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Black Men's Wage Gain Traced in Study : Commission Credits Education Improvements, Migration North

September 08, 1986|From the Washington Post

WASHINGTON — Black men made "substantial" progress from 1940 to 1980 toward catching up with white men in average weekly earnings, according to a report by the staff of the U.S. Civil Rights Commission.

The progress was made in part because of improvements in education and migration to higher-paid jobs in the North and in part because of civil rights improvements and declining levels of discrimination, the staff report said.

The report said that in 1940 the average weekly wage or salary of all black men ages 25 to 64 who worked full time or part time was 43.6% of that of white men. Ten years later, the black weekly figure grew to 60.8% of that of whites; in 1960 it slipped to 59.2%; in 1970 it rose to 64.3%, and by 1980 it had reached 72% of the white male figure.

300% Increase in Wages

Black male weekly wages rose an average of 300% in the 40-year period after accounting for inflation, while those of white men rose 163%.

The report, which will go before the commission Thursday for review, found that about two-fifths of the improvement in the black-white ratio was traceable to increased schooling for blacks and their shift from low-paid rural jobs in the South to higher-paid jobs in the North and in some Southern areas.

The rest of the improvement, the report said, is not readily explainable, but a substantial proportion is probably attributable to federal civil rights actions and a general decline in the amount of discrimination.

However, in a finding that some civil rights spokesmen complained underplays the impact of federal civil rights laws, the report said there is insufficient evidence to show "conclusively" how much civil rights policies had contributed toward improvement in black wages.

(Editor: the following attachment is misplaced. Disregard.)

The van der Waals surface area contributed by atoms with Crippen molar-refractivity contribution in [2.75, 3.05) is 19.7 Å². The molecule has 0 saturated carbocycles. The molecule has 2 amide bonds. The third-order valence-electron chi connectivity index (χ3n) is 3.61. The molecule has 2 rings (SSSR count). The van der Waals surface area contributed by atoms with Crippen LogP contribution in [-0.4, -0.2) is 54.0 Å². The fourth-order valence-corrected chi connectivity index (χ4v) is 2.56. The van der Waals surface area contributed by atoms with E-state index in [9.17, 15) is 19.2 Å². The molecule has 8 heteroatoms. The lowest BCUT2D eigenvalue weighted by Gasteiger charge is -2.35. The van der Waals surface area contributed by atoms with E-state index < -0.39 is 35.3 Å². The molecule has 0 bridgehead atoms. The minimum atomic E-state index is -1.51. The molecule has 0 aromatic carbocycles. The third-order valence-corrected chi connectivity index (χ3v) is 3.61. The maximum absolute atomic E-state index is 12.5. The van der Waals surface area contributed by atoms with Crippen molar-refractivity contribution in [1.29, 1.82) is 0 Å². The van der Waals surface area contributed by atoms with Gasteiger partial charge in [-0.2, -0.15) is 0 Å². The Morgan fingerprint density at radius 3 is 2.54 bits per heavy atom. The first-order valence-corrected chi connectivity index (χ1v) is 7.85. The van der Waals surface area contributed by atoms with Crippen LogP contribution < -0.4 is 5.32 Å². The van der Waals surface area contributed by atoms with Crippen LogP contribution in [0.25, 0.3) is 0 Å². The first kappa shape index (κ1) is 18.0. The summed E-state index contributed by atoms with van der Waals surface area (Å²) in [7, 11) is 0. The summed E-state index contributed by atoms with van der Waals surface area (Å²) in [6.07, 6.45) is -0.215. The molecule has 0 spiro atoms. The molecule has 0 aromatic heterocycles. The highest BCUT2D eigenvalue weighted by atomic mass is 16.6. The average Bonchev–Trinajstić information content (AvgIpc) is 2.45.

Earlier Progress Marked

It said that while "federal civil rights programs have undoubtedly contributed to a reduction of discriminatory behavior in the labor market, they are not the sole source of the rising economic status of blacks, as evidenced by the fact that black progress was as great between 1940 and 1960 before federal programs were enacted, as between 1960 and 1980, a period of considerable federal activity. . . . It has not been possible, however, to determine which of the many types of policies have been particularly effective or ineffective."

In another controversial section, the report sought to explain why the labor market participation of black males dropped from 94% in 1940 to less than 83% by 1980, with particularly high reductions among older black men, while white male participation dropped from 94 to 90%.

It found that much of the decline for black and white men resulted from liberalization of federal disability programs, noting that more blacks than whites are in physical labor at which they are likely to incur disabling injuries. In addition, the report said, other factors may be the availability of welfare, the high black crime and incarceration rates, and the fact that blacks have higher unemployment rates and are more likely than whites to become discouraged in seeking jobs and drop out of the labor force.

'Overstates Black Gains'

William Julius Wilson, chairman of the sociology department at the University of Chicago, said that because the earnings data was only tabulated for those in the labor market, leaving out jobless blacks who dropped out of the labor market from discouragement, it "overstates black gains." Moreover, Wilson said sections linking reduced black job-holding to increased availability of welfare, disability payments and crime ignore "the overwhelming evidence that it is unemployment that increases welfare, that increases crime."

Ralph G. Neas, executive director of the Leadership Conference on Civil Rights, said the report shows a "ludicrous" attempt "to minimize the impact of the civil rights laws." He said: "It contradicts virtually every other study, which shows definite and direct economic benefits from civil rights laws."

Looking at 1980, the report said that for those age 25 to 34, about 27% of the black-white wage gap is attributable to the fact that blacks attend fewer years of school than whites; about 11% results from the fact that even after northward migrations, half of all blacks live in the South, where wages are generally lower; about 7.5% is attributable to the fact that single men generally earn less than married men, and a smaller proportion of black men are married, and 2.4% to a higher concentration of blacks in low-paying industries.

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